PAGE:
Later, Mark is shocked to learn Emma has been conspiring with Jonah, and she believes the only salvation for life on Earth lies with the Titans. She helps Jonah release not only King Ghidorah, but also Rodan. Initially, King Ghidorah defeats Godzilla after an oxygen-destroying bomb is detonated during an Armageddon of a fracas.

Godzilla takes refuge in a cavern to recuperate while Ghidorah dominates the planet. Dr. Serizawa replenishes the radiation the ailing Godzilla needs so it can confront King Ghidorah in a showdown. Madison steals the Orca from Emma and flees to her hometown, Boston, Massachusetts, where she broadcasts the Orca signals, and Godzilla rallies for the ultimate mêlée with King Ghidorah.

Writer & director Michael Dougherty and “Krampus” scenarist Zach Shields, adapting a story each co-wrote with Max Borenstein of “Kong: Skull Island,” have conjured up a stupendous saga. Incredibly, these filmmakers have created a no-holds-barred magnum opus that alternates between spectacular bouts with legendary Japanese leviathans as well as two ideological factions of scientists intent on saving the world by virtually annihilating it. The collateral damage that the Titans inflict dwarfs anything in all of Marvel’s “Avengers” movies.

Amazingly, no characters get short-changed in this boisterous, PG-13 rated, 132-minute, extravaganza that keeps drumming up surprises atop surprises. At least three uppermost human characters sacrifice their lives to save Godzilla from his aggressive new adversary. Everything in “Godzilla, King of the Monsters” is enormous in both scale and scope. Monarch, the crypto-zoological coalition, has established outposts around the globe that serve as shelters for the Titans. The scientists clash with Congress over their mandate. These politicians demand to know if Monarch is trying to domesticate Godzilla as man’s pet. Dr. Serizawa scorns this peculiar notion and explains mankind is really Godzilla’s pet.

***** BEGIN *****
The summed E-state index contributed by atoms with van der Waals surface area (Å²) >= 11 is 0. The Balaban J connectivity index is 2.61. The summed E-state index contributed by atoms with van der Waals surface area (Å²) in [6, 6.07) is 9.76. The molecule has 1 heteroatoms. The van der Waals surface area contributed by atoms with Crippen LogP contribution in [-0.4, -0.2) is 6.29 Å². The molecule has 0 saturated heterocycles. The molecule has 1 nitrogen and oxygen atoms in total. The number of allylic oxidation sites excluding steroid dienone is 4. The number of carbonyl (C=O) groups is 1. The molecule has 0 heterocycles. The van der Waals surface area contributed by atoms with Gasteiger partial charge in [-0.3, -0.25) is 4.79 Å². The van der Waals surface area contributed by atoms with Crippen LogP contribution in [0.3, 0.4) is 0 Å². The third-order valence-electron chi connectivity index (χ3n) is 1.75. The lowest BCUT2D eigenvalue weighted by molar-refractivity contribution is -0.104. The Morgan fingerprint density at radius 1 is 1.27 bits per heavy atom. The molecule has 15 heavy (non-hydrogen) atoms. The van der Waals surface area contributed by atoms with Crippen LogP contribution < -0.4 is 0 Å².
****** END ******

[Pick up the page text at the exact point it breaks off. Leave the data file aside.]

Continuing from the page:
Unlike the inferior special effects in the Japanese “Godzilla” movies, Warner Brothers and Legendary Pictures spent between $175 to $200 million reportedly to make the giant monster fights appear as lifelike as possible. Godzilla devours one of King Ghidorah’s three heads, but the evil space dragon—a legendary hydra itself— grows another head.

The producers have gone to melodramatic extremes to stage these monumental battles, and fans of the Japanese originals will appreciate Daugherty for making Godzilla sound like his venerable Toho Studios self. “Black Sails” composer Bear McCreary contributes a thoroughly atmospheric score that features traditional musical cues from original “Godzilla” composer Akira Ifukube.

Actor Bradley Whitford blurts out several memorable one-liners about Godzilla, and sagacious Charles Dance makes an insidiously evil foe. “Godzilla, King of the Monsters” qualifies as an unforgettable experience. Furthermore, audiences should not evacuate the premises immediately, but wait until after the end credits. One brief but final scene ties up an important plot thread. For more great movie reviews click here and enjoy: https://theplanetweekly.com/category/entertainment/